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Cap off Pride Month with these book and film recommendations


Though Peru is over 9,500 miles from Japan, the countries share a surprising cultural connection — anime and manga fandom, also known as otaku. Alexandra Arana, a doctoral student in the Kenneth P. Dietrich School of Arts and Sciences’ Department of Hispanic Languages and Literature, can show you why.

Her scholarship explores the intersection of otaku, LGBTQIA+ identity and Peruvian literature. She is the author of the book “In the Lilies Garden: The Love Between Women in Asian Pop Culture,” an analysis of lesbian themes in anime, manga and similar media produced in Korea, China and Peru.

Arana, now 30, was raised in Peru watching anime after school and reading manga. Peru’s civil war, fought from the early ’80s to 2000, inadvertently led to anime’s popularity in the country. As civilians sheltered indoors for safety, television became central to many Peruvians’ lives. At the same time, anime was inexpensive to rebroadcast on national TV stations, so a generation of fans was born. At the advent of the internet, communities across South America formed online to translate and post manga, making it accessible to Spanish speakers and further growing its popularity.

In addition to teaching her about another culture, manga and anime were also how Arana first encountered LGBTQ+ storylines.

“I started to be conscious about diverse sexuality through anime and manga because it’s a normal topic in those genres. There’s flexibility in the depictions of gender and sexuality; you can be attracted to anyone, and it’s no problem,” she said.

And yet, anime and manga are also often labeled as being intended for a female (shōjo) or male (shōnen) audiences.

That’s a throwback to the early 20th century, when magazines were gendered, said Arana.

“Nowadays, these categories refer more to formulas, tropes and the perspective that the magazine invites the reader to adopt. For instance, the reader of shōjo manga is invited to read and see the world through the eyes of the feminine character,” she added.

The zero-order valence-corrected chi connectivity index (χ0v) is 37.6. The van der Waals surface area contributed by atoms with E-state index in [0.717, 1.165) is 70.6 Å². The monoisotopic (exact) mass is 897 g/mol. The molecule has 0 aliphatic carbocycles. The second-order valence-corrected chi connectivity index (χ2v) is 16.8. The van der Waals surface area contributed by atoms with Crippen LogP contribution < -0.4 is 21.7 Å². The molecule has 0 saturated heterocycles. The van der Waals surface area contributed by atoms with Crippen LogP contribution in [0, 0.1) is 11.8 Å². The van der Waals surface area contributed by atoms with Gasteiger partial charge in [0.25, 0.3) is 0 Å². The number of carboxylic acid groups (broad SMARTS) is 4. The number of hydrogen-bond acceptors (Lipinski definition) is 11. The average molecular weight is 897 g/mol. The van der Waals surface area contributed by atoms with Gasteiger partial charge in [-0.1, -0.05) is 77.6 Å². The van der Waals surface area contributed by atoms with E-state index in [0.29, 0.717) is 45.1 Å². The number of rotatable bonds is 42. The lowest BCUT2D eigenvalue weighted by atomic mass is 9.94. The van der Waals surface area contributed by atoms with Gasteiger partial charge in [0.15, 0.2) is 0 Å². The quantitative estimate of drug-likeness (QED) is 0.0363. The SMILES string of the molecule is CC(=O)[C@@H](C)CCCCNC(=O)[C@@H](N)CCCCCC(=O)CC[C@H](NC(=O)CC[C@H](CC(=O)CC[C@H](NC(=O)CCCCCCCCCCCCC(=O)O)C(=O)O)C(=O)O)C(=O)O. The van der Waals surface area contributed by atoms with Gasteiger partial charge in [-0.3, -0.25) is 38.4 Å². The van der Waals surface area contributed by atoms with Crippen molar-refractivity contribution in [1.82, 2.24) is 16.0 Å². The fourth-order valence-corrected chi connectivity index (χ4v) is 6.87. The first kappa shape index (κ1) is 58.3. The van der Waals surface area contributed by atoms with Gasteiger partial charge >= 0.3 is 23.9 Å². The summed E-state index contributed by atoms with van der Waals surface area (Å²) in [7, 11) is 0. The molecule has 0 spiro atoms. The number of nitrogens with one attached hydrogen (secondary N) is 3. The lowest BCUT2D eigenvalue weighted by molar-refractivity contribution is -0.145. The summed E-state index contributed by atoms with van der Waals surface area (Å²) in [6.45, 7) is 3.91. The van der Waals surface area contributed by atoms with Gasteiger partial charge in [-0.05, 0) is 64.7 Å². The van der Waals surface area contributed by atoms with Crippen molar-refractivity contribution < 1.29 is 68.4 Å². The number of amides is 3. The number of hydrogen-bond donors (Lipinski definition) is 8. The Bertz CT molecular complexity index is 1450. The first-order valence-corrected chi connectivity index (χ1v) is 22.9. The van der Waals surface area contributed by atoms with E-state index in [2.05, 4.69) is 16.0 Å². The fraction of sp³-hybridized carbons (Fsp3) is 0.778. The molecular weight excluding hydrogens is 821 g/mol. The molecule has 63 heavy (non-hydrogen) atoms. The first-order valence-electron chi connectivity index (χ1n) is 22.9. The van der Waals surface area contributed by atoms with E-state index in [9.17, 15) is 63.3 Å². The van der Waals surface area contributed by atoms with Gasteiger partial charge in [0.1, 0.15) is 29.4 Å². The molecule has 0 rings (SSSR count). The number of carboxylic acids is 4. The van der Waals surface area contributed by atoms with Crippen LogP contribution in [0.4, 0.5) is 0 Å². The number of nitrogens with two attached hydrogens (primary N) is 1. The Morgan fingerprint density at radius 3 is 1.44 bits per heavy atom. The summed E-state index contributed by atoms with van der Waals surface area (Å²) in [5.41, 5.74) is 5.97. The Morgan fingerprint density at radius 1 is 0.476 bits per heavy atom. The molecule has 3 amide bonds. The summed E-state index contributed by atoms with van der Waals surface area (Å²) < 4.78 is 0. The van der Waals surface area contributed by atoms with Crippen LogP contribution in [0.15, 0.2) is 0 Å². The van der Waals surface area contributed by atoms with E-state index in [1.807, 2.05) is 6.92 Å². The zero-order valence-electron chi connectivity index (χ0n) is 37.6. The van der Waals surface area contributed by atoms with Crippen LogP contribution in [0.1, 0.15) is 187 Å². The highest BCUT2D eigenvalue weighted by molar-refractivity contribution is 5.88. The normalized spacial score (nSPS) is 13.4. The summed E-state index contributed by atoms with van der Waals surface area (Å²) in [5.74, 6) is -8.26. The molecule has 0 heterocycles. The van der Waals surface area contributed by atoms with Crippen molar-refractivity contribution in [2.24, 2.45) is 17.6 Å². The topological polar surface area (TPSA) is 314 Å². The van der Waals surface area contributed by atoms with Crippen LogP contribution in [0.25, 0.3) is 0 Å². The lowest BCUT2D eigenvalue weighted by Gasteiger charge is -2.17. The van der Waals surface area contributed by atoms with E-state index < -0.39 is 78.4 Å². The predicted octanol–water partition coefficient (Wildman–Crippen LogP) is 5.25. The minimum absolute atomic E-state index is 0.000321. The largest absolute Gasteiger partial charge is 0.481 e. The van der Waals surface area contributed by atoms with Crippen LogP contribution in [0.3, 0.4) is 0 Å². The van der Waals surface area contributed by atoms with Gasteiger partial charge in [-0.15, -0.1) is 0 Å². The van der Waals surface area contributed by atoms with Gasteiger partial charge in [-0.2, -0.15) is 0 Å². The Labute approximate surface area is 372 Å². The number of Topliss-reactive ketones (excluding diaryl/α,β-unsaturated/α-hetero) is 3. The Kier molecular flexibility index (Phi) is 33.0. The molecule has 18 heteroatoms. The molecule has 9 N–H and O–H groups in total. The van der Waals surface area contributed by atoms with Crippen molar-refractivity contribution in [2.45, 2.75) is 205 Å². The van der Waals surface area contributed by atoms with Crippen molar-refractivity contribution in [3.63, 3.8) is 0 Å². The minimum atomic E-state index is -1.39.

In recognition of Pride Month, Pittwire asked Arana to share her manga and anime recommendations.

“The Rose of Versailles” (1972)

This manga, inspired by Japanese feminist movements in the 1960s and 1970s was also made into an English language film, Lady Oscar.

The heart of “The Rose of Versailles” is Oscar, a girl raised as a boy by her father because he desired a son to serve in the Queen of France’s palace guard. Oscar’s journey is marked by her struggle to reconcile her gender identity and navigate complex romantic entanglements.

“Bloom Into You” (2015-2019)

This series, published during what’s characterized as the mid-aughts lesbian or yuri manga boom, was initially aimed at a shōnen audience but is now universally popular. “Bloom Into You” reflects the push-pull nature of early love between two high school girls as they come to realize their feelings for each other.

“Citrus” (2012-2018)

Another yuri manga mid-aught entry that centers on high school girls. “Citrus” is an enemies-to-lovers story featuring party girl Aihara and straight-laced Mei.

Arana recommends reading “Citrus” and “Bloom Into You” in tandem to understand the range of sexual expression depicted in modern manga.

“Revolutionary Girl Utena” (1997)

The surrealist anime series “Revolutionary Girl Utena” turns binary gender on its head with its story of Utena, an adolescent pulled into a sword-fighting competition for the hand of Anthy, a girl known as the Rose Bride.

“Liz and the Blue Bird” (2018)

Crushes can be so crushing, especially for high school girl Mizore, who has feelings for her best friend Nozomi. The main characters play instruments in a wind ensemble, and “Liz and the Blue Bird” is noted for its delightful soundtrack.


— Nichole Faina, photography by akovisuals